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I think most people can agree that it’s been a tough year, but it hasn’t been all bad. We’re in the middle of the fastest drop in child poverty in the nation’s history, thanks largely to the expanded child tax credit that went into effect on July 15.

Around 346,000 West Virginia children have benefited from the credit.

According to the Center on Poverty and Social Policy at Columbia University, “The fourth monthly payment of the expanded child tax credit kept 3.6 million children from poverty in October 2021. The child tax credit reached 61.1 million children in October and, on its own, contributed to a 4.9 percentage point (28%) reduction in child poverty compared to what the monthly poverty rate in October would have been in its absence.”

That’s pretty major, and the numbers they’ve been tracking have been getting better month by month since it went into effect in July of this year. Given the chance, they’ll just keep getting better.

Contrary to fears that the child tax credit would discourage employment, the U.S. jobless rate is at a 21-month low, while Gov. Jim Justice announced in October that the West Virginia unemployment rate (not seasonally adjusted) was 3.2%, the lowest on record.

That shouldn’t be a surprise, if you think about it. The boost in monthly income is helping people stay in the workforce while looking after the needs of children.

Recently, I’ve been part of an effort to collect and share stories from West Virginia families about what they’re doing with the child tax credit. Here’s a sample, in no particular order, of how people are using it to improve their lives:

Stories you might like

  • Paying for braces for kids.
  • New clothing and shoes for kids.
  • Paying off bills.
  • Buying food.
  • Winter heating.
  • Car payments and insurance.
  • Paying kids’ medical bills
  • Fixing water problems.
  • Buying a new toilet.
  • Purchasing better internet access.
  • Buying school supplies.
  • Moving to a better and safer home.
  • Visiting family members not seen in years.
  • Paying mortgages, utilities and preventing cutoffs.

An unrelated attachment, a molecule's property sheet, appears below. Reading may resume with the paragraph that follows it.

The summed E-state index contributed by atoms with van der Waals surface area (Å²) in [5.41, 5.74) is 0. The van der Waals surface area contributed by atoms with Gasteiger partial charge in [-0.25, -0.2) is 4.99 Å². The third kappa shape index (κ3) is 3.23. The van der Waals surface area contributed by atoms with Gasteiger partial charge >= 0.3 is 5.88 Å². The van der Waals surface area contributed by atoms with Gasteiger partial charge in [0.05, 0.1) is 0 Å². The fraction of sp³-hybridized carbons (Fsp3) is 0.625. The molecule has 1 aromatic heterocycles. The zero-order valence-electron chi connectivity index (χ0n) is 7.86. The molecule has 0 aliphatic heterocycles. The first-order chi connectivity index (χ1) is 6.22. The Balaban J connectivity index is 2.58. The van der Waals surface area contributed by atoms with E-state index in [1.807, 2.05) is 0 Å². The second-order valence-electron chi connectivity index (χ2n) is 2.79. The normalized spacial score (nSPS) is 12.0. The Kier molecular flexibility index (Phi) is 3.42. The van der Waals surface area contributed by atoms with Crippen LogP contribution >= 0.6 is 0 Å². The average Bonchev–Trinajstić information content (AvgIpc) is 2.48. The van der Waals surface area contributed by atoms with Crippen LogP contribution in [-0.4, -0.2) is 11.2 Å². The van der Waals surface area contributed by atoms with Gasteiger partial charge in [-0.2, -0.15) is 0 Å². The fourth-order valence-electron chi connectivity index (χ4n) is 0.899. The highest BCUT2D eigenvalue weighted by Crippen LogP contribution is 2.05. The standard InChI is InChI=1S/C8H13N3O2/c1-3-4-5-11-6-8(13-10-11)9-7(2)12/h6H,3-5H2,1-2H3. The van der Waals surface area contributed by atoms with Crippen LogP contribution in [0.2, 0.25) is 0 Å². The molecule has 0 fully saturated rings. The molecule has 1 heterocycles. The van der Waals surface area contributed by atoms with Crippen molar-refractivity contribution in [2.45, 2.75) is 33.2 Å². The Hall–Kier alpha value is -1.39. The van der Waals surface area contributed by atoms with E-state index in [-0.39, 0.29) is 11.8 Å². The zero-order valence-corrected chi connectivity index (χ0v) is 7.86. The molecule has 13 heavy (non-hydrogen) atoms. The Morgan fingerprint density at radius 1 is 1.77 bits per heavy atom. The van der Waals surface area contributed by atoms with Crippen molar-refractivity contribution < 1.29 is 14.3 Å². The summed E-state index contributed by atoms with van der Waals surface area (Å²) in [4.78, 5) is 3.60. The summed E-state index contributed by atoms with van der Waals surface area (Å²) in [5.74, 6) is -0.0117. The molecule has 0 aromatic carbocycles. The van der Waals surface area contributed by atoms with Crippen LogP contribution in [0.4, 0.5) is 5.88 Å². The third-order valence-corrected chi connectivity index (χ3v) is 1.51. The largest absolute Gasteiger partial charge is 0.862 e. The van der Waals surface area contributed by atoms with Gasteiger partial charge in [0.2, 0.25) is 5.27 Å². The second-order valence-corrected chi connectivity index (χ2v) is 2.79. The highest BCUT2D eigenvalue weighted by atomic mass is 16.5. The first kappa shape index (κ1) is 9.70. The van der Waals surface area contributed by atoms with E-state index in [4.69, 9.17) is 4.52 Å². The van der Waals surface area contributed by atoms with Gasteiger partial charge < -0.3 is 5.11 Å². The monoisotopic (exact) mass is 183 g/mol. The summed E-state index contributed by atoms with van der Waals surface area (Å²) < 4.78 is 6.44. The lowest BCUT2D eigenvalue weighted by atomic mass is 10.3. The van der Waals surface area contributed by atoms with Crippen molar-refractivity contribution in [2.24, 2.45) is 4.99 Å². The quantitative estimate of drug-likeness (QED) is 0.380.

• Buying household supplies.
  • Extracurricular activities for kids, like sports, camps and cheerleading.

No doubt, it’s going to make Christmas a little brighter for many families here and around the country.

Unfortunately, all those benefits could die this month, unless Congress passes legislation to extend it without restrictions that would cut off those who need it most.

Given the holiday timing, I can’t help thinking about the comments of pre-repentance Scrooge in Dickens’ “A Christmas Carol.” When reminded of the needs of the poor at this time of year, he asks “Are there no prisons? ... And the Union workhouses? Are they still in operation?” referring to the miserable shelters indigent people were sent to at that time.

When he was told that many poor families would rather die than go to such places, he says “If they would rather die ... they had better do it, and decrease the surplus population.”

(I would like to think we’ve made a little progress in mercy, compassion and social policy since Dickens penned those words in 1843.)

In the end, even Scrooge experienced a change of heart at this time of year and did the right thing. I hope something similar happens in the U.S. Senate. With a little help from West Virginia.

Rick Wilson works for the American Friends Service Committee and is a Gazette-Mail contributing columnist.

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